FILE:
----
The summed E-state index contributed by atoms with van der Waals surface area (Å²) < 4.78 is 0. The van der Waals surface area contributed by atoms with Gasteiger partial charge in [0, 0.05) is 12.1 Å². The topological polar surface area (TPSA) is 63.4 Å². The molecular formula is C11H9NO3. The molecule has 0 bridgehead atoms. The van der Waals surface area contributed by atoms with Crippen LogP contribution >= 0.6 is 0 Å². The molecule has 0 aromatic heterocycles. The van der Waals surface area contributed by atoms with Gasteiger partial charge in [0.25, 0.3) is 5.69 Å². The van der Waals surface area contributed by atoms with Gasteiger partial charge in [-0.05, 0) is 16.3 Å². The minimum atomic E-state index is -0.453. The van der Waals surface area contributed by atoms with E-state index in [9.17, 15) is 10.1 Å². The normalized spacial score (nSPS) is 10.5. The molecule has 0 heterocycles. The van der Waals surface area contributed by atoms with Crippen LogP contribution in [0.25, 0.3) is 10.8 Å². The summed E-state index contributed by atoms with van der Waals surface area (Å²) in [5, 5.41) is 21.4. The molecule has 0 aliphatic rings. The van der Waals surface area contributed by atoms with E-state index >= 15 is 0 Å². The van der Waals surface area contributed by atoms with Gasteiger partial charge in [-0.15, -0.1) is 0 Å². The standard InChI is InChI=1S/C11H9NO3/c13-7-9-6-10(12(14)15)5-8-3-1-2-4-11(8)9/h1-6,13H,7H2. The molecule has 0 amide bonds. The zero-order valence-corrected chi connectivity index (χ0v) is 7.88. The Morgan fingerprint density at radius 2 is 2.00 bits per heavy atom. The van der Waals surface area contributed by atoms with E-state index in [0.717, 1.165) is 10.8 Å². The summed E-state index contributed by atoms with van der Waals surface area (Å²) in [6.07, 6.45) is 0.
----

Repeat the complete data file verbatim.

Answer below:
The summed E-state index contributed by atoms with van der Waals surface area (Å²) < 4.78 is 0. The van der Waals surface area contributed by atoms with Gasteiger partial charge in [0, 0.05) is 12.1 Å². The topological polar surface area (TPSA) is 63.4 Å². The molecular formula is C11H9NO3. The molecule has 0 bridgehead atoms. The van der Waals surface area contributed by atoms with Crippen LogP contribution >= 0.6 is 0 Å². The molecule has 0 aromatic heterocycles. The van der Waals surface area contributed by atoms with Gasteiger partial charge in [0.25, 0.3) is 5.69 Å². The van der Waals surface area contributed by atoms with Gasteiger partial charge in [-0.05, 0) is 16.3 Å². The minimum atomic E-state index is -0.453. The van der Waals surface area contributed by atoms with E-state index in [9.17, 15) is 10.1 Å². The normalized spacial score (nSPS) is 10.5. The molecule has 0 heterocycles. The van der Waals surface area contributed by atoms with Crippen LogP contribution in [0.25, 0.3) is 10.8 Å². The summed E-state index contributed by atoms with van der Waals surface area (Å²) in [5, 5.41) is 21.4. The molecule has 0 aliphatic rings. The van der Waals surface area contributed by atoms with E-state index >= 15 is 0 Å². The van der Waals surface area contributed by atoms with Gasteiger partial charge in [-0.15, -0.1) is 0 Å². The standard InChI is InChI=1S/C11H9NO3/c13-7-9-6-10(12(14)15)5-8-3-1-2-4-11(8)9/h1-6,13H,7H2. The molecule has 0 amide bonds. The zero-order valence-corrected chi connectivity index (χ0v) is 7.88. The Morgan fingerprint density at radius 2 is 2.00 bits per heavy atom. The van der Waals surface area contributed by atoms with E-state index in [0.717, 1.165) is 10.8 Å². The summed E-state index contributed by atoms with van der Waals surface area (Å²) in [6.07, 6.45) is 0.